Ed Miliband made two statements this week that are of importance to housing: on the ‘mansion tax’ and on ‘trickle down’ economics.
Support for the mansion tax hits a number of targets. It is an important message that the burden of additional taxation will be felt most at the top. It is a useful source of additional revenue. And it will help control the superheated London luxury housing market, a global market that has had a significant rippling effect on the price of property across the capital.
I have a natural tendency to disagree with Simon Jenkins, and his Guardian piece saying that the income from a mansion tax should go to local government rather than the national exchequer is no exception. Given that a large proportion of ‘mansions’ are in the boroughs of Westminster and Kensington and Chelsea, there is no reason on earth why those boroughs should benefit disproportionally. Instead, a different argument should be applied: the money should be used specifically to put more grant into the affordable housing sector to get more homes built at genuinely affordable rents.
An even bigger Miliband theme was his attack on ‘trickle down’ economics: the theory that has dominated global economic policy for three decades. By reducing taxes and removing regulation at the top, so the theory goes, more economic activity will be generated and the benefits will be felt by everyone. Miliband has previously argued that the saying ‘a rising tide would lift all boats’ cannot be applied to economics where the evidence suggests that recent economic growth has disproportionally benefited those who are rich already: wealth drifts upwards and doesn’t trickle downwards. He quotes Henry Ford, who used to say: ‘I have to pay my workers enough so they can buy the cars they are producing’, and he sees a British equivalent in housing, once understood by Macmillan but now needing to be re-learned: for houses to be built, people have to have the income to buy or rent them.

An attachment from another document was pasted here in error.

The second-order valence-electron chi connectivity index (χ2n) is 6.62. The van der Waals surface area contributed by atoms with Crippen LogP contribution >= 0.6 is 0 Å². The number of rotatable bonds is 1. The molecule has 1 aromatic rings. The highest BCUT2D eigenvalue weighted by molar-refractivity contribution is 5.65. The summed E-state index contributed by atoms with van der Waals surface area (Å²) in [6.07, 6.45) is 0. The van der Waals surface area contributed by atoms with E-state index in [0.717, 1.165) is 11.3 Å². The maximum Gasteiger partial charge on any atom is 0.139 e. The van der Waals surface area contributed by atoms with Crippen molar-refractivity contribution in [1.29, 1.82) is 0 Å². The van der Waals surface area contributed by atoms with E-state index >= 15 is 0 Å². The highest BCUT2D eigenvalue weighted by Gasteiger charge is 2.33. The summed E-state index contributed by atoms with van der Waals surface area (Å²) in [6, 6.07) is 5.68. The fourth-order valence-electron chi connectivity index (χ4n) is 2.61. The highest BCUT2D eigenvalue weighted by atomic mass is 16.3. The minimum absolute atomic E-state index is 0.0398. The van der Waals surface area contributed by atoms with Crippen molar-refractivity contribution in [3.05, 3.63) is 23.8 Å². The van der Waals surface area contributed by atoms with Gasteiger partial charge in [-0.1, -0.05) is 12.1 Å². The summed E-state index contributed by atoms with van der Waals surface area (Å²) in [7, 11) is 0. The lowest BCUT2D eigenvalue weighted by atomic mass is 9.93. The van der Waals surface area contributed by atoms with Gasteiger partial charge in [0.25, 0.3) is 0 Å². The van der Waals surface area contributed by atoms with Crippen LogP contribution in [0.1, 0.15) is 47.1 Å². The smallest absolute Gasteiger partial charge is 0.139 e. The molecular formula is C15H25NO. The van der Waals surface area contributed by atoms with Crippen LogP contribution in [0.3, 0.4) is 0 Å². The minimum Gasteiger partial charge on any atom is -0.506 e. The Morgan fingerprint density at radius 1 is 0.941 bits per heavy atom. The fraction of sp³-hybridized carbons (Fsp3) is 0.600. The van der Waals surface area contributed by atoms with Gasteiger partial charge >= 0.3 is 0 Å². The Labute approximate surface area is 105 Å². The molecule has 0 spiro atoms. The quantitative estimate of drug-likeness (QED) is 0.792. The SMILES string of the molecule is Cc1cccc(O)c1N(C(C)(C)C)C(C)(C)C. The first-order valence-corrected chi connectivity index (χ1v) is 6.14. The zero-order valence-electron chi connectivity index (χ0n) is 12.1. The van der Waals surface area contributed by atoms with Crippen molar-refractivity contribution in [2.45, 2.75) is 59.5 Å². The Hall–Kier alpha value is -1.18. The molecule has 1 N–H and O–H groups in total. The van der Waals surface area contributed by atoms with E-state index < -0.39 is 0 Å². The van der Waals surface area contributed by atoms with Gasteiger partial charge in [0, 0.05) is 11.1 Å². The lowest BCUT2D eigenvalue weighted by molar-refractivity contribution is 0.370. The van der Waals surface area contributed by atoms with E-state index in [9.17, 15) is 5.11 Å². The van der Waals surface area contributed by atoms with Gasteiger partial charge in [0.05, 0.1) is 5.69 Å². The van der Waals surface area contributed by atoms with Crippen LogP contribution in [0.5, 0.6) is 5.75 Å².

Trickle down ideas have had a bad effect on housing policy over the decades. For many years the assumption was made that an executive house built on a new estate in the sticks helped the poor because in theory everyone could move up one leaving an extra home for someone at the bottom. The theory never worked in practice of course because of pent-up demand and the propensity of household formation to increase when supply increased. However the theory still dominates Tory thinking and especially that of Boris Johnson, who seems to believe that any house built anywhere in London will eventually help the poor because any extra supply will help bring prices under control.
The imbalance of supply and demand means that we will not see any benefit from trickle down for many years to come, even if the theory works. The only effective way to help people on low incomes, the homeless and people on waiting lists is to build homes that have sufficient capital grant (or an equivalent like free land) at the start to enable them to be let at genuinely affordable rents. Even these homes will eventually pay for themselves and produce surpluses that will, in time, help to subsidise more new homes, just as council housing is doing now.
The two Eds, Miliband and Balls, are slowly challenging the economic assumptions and misguided dogma that have been in place since Thatcher, revealing a more radical economic policy, and one that is good for housing prospects: tackling debt not through scorched earth policies but by promoting growth – and construction will be key.